Eddie Merlot's doesn't carpet bomb diners with a wine list as eye-glazing as the tax code. It offers just 180 bottle selections, but it displays its wine wit by serving 63 wines by the glass via little decanters, storing all red wines at a consistent 62 degrees, showing these wines the deep respect they deserve and populating the tables with only Spiegelau crystal. Bottle prices range from $20 to $1,198 for that most lusted-after merlot, a 1983 Chateau Petrus. "We didn't want it to be $1,200," says general manager Trey Aitken of the price. "It sounds better at $1,198."
But does the menu sound better than those of other Dallas steak houses, which continue to spread across North Texas like an intractable case of chicken pox? Not really. The menu is riddled with the same mind-numbing monotony: garlic mashed potatoes, crab cakes, creamed spinach, fried calamari, onion rings, sautéed mushrooms and the ubiquitous shrimp cocktail--but not just any shrimp cocktail, Eddie's Smokin' Jumbo Shrimp Cocktail. A little dish with a lettuce leaf holds four tasty, slightly tough shrimp. Below the main dish is another dish with hot water the color of weak tea bathing a chunk of dry ice. Is this an appetizer or a KISS concert?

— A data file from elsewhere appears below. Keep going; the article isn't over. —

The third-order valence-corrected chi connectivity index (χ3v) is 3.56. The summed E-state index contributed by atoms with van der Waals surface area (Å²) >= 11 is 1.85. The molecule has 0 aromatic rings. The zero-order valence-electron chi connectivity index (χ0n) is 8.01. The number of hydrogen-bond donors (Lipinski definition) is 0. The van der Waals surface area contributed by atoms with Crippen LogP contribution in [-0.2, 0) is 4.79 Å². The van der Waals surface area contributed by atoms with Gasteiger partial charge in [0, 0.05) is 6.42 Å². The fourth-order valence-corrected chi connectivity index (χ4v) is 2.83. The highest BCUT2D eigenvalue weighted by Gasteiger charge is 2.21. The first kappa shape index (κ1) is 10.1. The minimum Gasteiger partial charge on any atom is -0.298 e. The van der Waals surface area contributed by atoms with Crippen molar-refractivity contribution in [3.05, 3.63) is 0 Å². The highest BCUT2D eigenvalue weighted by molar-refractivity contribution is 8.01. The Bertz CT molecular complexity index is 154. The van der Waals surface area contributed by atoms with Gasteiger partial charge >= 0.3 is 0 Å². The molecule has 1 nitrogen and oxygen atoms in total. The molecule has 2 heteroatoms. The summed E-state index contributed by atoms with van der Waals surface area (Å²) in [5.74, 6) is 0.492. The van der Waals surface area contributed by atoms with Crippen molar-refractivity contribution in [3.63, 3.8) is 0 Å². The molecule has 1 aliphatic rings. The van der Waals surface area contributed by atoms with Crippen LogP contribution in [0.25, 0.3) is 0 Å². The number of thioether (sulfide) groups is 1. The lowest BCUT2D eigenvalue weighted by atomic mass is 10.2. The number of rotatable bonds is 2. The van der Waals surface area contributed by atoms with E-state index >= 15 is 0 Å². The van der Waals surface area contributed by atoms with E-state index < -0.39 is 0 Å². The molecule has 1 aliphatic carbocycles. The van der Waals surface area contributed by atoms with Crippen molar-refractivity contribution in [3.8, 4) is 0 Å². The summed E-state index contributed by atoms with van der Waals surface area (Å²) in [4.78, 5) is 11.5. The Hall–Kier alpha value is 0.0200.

And what steak house would dare eschew the lettuce wedge? I wish someone would do a cruel twist on this one, maybe brussels sprouts wedgies with grape tomatoes. Yet this one sets itself apart with brisk cleanliness: a crisp wedge with acres of green folds instead of those cloudy white and yellow layers that tend to lean heavily into dirty bitterness.
Soups make an appearance, too. Hatch green-pepper chili is a deft little soup: thin and tangy with a nice burst of pepper heat foiled by sweet corn.
Prime steak soup deploys bits of the top 2 percent of all beef cuts into a pedestrian pottage stocked with carrots and potatoes. It's bland and a waste of resources.
Yet in some ways, Eddie Merlot's is different from the hefty steak-and-stogie lounges that pimpled Dallas before the city enacted a smoking ban. "It's just more contemporary," attests Aitken. "It's not the same cookie-cutter dark, men's club corporate atmosphere."
Indeed. Eddie's is riddled with stained glass accoutrements, smooth curvaceous flatware, concave vaulted ceilings with inlaid wood, taupe banquettes, cream chairs tattooed with a delicate geometric pattern rendered in burgundy and peachy cream torchères tossing light at the ceiling. It's the feminization of the last corner of blazing testosterone.